[Also Found on GIO.]
Dir. David F. Sandberg | Wr. Eric Heisserer and David F. Sandberg
PG-13 | 1H21M | Horror | 2016
Lights Out is far from the most heinous of horror masterpieces and also far from the least horrid of them all. Instead, it falls somewhere into that middle mushy category that is often forgotten over time, however much of a hit it was to begin with. By no means is the film terrible but by equal measure by no means is it groundbreaking or astounding. Even with almost an hour and a half of screen time, viewers may be bored in many instances as the pacing is often off-kilter at best.
As much as I would like to state otherwise, I’ve always had some small stigma where PG-13 horror films are concerned. Seeing as most directors find themselves limited in what they can and cannot do for effect in such films, I’ve rarely been satisfied by them. I’m proud to say Lights Out does deliver in that category, as predictable as the scares are and as laudably dumb as it characters may be at times. Such is the almighty curse of being a character in a modern horror film I suppose.
It has an original-ish plot I suppose for starters, although at many points it devolves into wandering about in the dark and throwing multiple close encounters of the dead kind at viewers for the sake of doing so. The cinematography is fairly standard for the most part although there are some great scenes- two of which I found particularly appealing, one featured early in the film following protagonist Rebecca’s (Teresa Palmer) father and the other utilizing a blacklight to great effect.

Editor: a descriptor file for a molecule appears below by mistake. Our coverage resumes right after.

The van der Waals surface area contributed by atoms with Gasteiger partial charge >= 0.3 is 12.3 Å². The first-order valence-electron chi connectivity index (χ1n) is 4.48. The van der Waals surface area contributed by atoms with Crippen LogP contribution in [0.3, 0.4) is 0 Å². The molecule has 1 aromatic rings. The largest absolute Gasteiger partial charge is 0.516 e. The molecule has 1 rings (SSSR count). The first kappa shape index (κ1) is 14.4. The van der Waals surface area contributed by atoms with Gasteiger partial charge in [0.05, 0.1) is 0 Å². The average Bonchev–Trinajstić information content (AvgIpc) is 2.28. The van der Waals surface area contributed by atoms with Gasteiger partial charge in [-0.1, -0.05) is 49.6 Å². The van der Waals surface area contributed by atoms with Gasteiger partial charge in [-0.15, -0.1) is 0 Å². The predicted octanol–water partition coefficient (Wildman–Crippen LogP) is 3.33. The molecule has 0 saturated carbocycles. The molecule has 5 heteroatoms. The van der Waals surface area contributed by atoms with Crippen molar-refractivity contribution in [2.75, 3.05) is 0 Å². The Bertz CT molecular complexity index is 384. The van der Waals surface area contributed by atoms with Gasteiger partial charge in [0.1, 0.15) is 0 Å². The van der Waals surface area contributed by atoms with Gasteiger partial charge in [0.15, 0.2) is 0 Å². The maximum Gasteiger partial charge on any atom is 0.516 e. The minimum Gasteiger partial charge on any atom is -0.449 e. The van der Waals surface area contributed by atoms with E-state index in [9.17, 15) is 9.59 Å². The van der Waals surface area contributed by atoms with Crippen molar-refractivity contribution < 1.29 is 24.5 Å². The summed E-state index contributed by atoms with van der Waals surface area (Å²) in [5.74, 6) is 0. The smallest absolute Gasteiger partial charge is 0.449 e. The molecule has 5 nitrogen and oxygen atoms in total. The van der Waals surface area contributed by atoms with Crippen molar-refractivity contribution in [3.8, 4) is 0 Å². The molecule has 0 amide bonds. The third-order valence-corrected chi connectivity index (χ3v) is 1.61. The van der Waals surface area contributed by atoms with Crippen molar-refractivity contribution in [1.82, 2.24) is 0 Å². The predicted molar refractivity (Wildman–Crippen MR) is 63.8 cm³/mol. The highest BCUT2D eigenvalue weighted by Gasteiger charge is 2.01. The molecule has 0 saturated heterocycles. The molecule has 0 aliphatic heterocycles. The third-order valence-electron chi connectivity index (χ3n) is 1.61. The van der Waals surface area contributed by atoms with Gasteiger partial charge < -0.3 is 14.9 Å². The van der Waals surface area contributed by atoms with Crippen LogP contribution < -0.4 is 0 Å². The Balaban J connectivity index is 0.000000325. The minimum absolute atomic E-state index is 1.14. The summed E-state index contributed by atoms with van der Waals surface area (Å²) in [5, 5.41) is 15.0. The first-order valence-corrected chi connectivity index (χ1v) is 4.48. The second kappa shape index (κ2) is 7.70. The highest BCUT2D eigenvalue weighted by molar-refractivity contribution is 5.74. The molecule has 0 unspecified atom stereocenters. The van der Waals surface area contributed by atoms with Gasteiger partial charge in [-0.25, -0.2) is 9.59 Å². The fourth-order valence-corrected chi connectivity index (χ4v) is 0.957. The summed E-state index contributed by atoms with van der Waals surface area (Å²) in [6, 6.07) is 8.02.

At times the acting isn’t the best, although perhaps that’s more of a testament to the characters themselves than the acting abilities of actors and actresses, or the writing of the script. The main attraction should rightfully be the thrill of the really good scares that are here and there, as well as the buildup in explanation of the mysterious Diana. While the “revelations” may be cliched at times and the moments of “normal life” in between the periods of crazy aren’t much fun to watch, the package as a whole is just short and sweet yet long enough to be entertaining and mostly worthwhile.
All in all, Lights Out is an enjoyable film to watch and a solid directorial debut from Sandberg. A six out of ten might seem average or even harsh, but I’d say it’s roughly a sixty-seven out of one hundred from me. Not bad at all.